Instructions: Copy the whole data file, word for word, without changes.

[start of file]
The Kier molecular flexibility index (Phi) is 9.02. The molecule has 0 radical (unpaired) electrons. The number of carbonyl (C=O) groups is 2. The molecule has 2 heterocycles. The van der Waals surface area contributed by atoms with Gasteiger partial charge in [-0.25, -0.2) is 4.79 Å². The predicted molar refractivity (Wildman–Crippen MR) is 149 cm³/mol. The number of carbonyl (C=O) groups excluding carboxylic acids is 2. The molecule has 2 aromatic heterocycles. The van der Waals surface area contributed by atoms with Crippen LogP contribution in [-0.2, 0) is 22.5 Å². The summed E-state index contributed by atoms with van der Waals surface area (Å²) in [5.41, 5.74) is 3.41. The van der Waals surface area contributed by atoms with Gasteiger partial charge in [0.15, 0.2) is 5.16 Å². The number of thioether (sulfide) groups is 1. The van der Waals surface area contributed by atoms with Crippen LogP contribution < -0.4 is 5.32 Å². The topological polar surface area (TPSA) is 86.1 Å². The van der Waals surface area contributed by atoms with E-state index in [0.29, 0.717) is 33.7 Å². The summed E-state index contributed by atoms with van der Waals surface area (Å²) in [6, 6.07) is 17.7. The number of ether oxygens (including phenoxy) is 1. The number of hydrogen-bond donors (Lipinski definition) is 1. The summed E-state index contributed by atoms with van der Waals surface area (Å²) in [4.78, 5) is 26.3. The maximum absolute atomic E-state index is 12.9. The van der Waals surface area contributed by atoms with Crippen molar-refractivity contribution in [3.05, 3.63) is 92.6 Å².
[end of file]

The Kier molecular flexibility index (Phi) is 9.02. The molecule has 0 radical (unpaired) electrons. The number of carbonyl (C=O) groups is 2. The molecule has 2 heterocycles. The van der Waals surface area contributed by atoms with Gasteiger partial charge in [-0.25, -0.2) is 4.79 Å². The predicted molar refractivity (Wildman–Crippen MR) is 149 cm³/mol. The number of carbonyl (C=O) groups excluding carboxylic acids is 2. The molecule has 2 aromatic heterocycles. The van der Waals surface area contributed by atoms with Crippen LogP contribution in [-0.2, 0) is 22.5 Å². The summed E-state index contributed by atoms with van der Waals surface area (Å²) in [5.41, 5.74) is 3.41. The van der Waals surface area contributed by atoms with Gasteiger partial charge in [0.15, 0.2) is 5.16 Å². The number of thioether (sulfide) groups is 1. The van der Waals surface area contributed by atoms with Crippen LogP contribution < -0.4 is 5.32 Å². The topological polar surface area (TPSA) is 86.1 Å². The van der Waals surface area contributed by atoms with E-state index in [0.29, 0.717) is 33.7 Å². The summed E-state index contributed by atoms with van der Waals surface area (Å²) in [6, 6.07) is 17.7. The number of ether oxygens (including phenoxy) is 1. The number of hydrogen-bond donors (Lipinski definition) is 1. The summed E-state index contributed by atoms with van der Waals surface area (Å²) in [4.78, 5) is 26.3. The maximum absolute atomic E-state index is 12.9. The van der Waals surface area contributed by atoms with Crippen molar-refractivity contribution in [3.05, 3.63) is 92.6 Å².